Buffet Dinner at 5:45 pm ($20 contribution for dinner guests / free for students).
Lecture begins at 6:30 pm and are free and open to the public.

Pre-registration is required for entry into the building.

 

Workshop Grantees Launch “An Anthropocene Primer”

In 2016 Drs. Fiona McDonald and Jason Kelly received a Conference and Workshop Grant to aid their workshop on “Anthropology of the Anthropocene: Structures, Theories, Practices”. A direct outgrowth of the workshop is An Anthropocene Primeran innovative open access, open peer review publication that guides learners through the complex concepts and debates related to the Anthropocene, including climate change, pollution, and environmental justice.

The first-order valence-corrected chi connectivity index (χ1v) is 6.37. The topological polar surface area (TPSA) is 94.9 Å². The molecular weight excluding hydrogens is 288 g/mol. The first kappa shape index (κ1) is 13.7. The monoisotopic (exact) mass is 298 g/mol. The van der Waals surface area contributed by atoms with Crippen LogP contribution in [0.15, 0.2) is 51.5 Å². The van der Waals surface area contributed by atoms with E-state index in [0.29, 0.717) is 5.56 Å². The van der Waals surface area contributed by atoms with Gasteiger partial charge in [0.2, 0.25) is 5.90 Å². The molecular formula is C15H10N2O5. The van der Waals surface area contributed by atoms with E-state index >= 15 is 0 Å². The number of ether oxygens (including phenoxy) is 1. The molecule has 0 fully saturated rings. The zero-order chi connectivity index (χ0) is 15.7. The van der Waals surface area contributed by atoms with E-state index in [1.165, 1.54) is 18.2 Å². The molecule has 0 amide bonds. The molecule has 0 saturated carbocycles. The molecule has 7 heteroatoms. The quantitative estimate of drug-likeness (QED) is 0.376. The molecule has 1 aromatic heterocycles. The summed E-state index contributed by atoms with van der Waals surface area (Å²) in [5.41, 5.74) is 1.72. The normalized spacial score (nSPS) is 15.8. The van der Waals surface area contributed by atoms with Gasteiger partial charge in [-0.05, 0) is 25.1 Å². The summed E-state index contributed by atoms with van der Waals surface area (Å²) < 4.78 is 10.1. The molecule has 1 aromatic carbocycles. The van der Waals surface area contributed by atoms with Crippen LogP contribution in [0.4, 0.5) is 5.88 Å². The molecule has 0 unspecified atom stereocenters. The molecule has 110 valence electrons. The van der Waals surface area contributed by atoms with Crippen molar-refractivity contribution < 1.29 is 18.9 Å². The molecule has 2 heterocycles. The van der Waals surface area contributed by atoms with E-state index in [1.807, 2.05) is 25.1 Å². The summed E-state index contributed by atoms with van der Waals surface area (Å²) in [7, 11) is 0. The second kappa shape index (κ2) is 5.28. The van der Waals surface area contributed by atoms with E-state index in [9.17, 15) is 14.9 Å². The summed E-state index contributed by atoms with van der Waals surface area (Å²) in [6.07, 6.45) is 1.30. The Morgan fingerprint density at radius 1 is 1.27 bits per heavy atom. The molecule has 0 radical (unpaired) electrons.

This born-digital publication is a critical and timely resource for learners across multiple fields from academia, to industry, to philanthropy to learn about issues and topics relating to the Anthropocene, a framework for understanding environmental change that highlights human impact on earth systems.

An Anthropocene Primer was created to provide learners in museums, schools, non-profits, and formal research institutions with an entry point into some of the big concepts and debates that dominate discussions about the Anthropocene. The primer is not intended to be comprehensive (this is, after all, An Anthropocene Primer, not The Anthropocene Primer), nor is it intended to be didactic. The primer is a framework to guide individual and collaborative learning from the beginner to advanced levels.